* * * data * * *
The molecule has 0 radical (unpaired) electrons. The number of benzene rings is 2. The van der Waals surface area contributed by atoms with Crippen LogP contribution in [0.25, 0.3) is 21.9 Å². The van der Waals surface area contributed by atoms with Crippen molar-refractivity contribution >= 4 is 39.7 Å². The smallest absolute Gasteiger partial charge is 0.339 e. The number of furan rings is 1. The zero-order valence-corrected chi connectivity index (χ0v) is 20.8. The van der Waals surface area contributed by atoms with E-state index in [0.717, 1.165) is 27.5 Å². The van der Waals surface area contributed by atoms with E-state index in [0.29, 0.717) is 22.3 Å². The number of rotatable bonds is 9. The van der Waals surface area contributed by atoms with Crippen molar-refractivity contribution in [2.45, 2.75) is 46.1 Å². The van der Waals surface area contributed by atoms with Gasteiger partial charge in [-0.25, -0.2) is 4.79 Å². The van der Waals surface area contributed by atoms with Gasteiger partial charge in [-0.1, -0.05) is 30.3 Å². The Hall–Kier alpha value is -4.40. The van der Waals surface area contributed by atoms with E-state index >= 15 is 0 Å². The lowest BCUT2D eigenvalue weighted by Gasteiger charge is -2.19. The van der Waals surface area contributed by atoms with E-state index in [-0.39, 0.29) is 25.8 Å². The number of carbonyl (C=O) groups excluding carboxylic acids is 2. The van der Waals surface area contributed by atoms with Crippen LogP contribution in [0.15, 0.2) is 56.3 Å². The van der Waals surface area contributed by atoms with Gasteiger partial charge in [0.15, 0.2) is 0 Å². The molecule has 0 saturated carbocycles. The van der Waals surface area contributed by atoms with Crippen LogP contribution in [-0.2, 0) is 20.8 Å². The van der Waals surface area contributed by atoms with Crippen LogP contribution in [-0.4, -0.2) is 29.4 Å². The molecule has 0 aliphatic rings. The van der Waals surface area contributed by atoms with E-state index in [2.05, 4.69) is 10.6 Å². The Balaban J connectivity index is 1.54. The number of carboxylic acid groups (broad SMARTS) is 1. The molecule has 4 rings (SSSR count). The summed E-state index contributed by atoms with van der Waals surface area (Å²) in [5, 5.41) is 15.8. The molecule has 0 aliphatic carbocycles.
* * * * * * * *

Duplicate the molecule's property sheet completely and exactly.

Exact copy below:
The molecule has 0 radical (unpaired) electrons. The number of benzene rings is 2. The van der Waals surface area contributed by atoms with Crippen LogP contribution in [0.25, 0.3) is 21.9 Å². The van der Waals surface area contributed by atoms with Crippen molar-refractivity contribution >= 4 is 39.7 Å². The smallest absolute Gasteiger partial charge is 0.339 e. The number of furan rings is 1. The zero-order valence-corrected chi connectivity index (χ0v) is 20.8. The van der Waals surface area contributed by atoms with E-state index in [0.717, 1.165) is 27.5 Å². The van der Waals surface area contributed by atoms with E-state index in [0.29, 0.717) is 22.3 Å². The number of rotatable bonds is 9. The van der Waals surface area contributed by atoms with Crippen molar-refractivity contribution in [2.45, 2.75) is 46.1 Å². The van der Waals surface area contributed by atoms with Gasteiger partial charge in [-0.25, -0.2) is 4.79 Å². The van der Waals surface area contributed by atoms with Gasteiger partial charge in [-0.1, -0.05) is 30.3 Å². The Hall–Kier alpha value is -4.40. The van der Waals surface area contributed by atoms with E-state index >= 15 is 0 Å². The lowest BCUT2D eigenvalue weighted by Gasteiger charge is -2.19. The van der Waals surface area contributed by atoms with E-state index in [-0.39, 0.29) is 25.8 Å². The number of carbonyl (C=O) groups excluding carboxylic acids is 2. The van der Waals surface area contributed by atoms with Crippen LogP contribution in [0.15, 0.2) is 56.3 Å². The van der Waals surface area contributed by atoms with Gasteiger partial charge in [0.15, 0.2) is 0 Å². The molecule has 0 saturated carbocycles. The van der Waals surface area contributed by atoms with Crippen LogP contribution in [-0.2, 0) is 20.8 Å². The van der Waals surface area contributed by atoms with Crippen LogP contribution in [-0.4, -0.2) is 29.4 Å². The molecule has 0 aliphatic rings. The van der Waals surface area contributed by atoms with E-state index in [2.05, 4.69) is 10.6 Å². The Balaban J connectivity index is 1.54. The number of carboxylic acid groups (broad SMARTS) is 1. The molecule has 4 rings (SSSR count). The summed E-state index contributed by atoms with van der Waals surface area (Å²) in [5, 5.41) is 15.8. The molecule has 0 aliphatic carbocycles.